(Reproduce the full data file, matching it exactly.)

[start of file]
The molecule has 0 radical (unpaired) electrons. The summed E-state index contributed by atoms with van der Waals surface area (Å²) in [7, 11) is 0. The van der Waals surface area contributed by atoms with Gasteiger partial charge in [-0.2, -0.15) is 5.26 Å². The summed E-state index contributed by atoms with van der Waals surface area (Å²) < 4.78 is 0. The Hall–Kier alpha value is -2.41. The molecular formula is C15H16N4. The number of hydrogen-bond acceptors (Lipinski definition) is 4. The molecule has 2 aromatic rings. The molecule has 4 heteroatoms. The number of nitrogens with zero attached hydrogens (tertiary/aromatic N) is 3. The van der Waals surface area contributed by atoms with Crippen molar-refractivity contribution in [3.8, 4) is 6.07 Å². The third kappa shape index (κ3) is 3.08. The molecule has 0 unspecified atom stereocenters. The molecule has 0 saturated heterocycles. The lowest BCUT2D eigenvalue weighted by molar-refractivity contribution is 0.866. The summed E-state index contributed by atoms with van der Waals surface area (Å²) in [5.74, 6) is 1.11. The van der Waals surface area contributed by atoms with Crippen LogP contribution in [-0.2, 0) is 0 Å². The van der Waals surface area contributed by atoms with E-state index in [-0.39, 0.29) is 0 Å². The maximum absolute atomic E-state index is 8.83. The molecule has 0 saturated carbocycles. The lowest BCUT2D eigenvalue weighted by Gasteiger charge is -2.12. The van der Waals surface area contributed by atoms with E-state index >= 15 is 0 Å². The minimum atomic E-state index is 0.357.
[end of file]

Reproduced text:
The molecule has 0 radical (unpaired) electrons. The summed E-state index contributed by atoms with van der Waals surface area (Å²) in [7, 11) is 0. The van der Waals surface area contributed by atoms with Gasteiger partial charge in [-0.2, -0.15) is 5.26 Å². The summed E-state index contributed by atoms with van der Waals surface area (Å²) < 4.78 is 0. The Hall–Kier alpha value is -2.41. The molecular formula is C15H16N4. The number of hydrogen-bond acceptors (Lipinski definition) is 4. The molecule has 2 aromatic rings. The molecule has 4 heteroatoms. The number of nitrogens with zero attached hydrogens (tertiary/aromatic N) is 3. The van der Waals surface area contributed by atoms with Crippen molar-refractivity contribution in [3.8, 4) is 6.07 Å². The third kappa shape index (κ3) is 3.08. The molecule has 0 unspecified atom stereocenters. The molecule has 0 saturated heterocycles. The lowest BCUT2D eigenvalue weighted by molar-refractivity contribution is 0.866. The summed E-state index contributed by atoms with van der Waals surface area (Å²) in [5.74, 6) is 1.11. The van der Waals surface area contributed by atoms with Crippen LogP contribution in [-0.2, 0) is 0 Å². The van der Waals surface area contributed by atoms with E-state index in [-0.39, 0.29) is 0 Å². The maximum absolute atomic E-state index is 8.83. The molecule has 0 saturated carbocycles. The lowest BCUT2D eigenvalue weighted by Gasteiger charge is -2.12. The van der Waals surface area contributed by atoms with E-state index >= 15 is 0 Å². The minimum atomic E-state index is 0.357.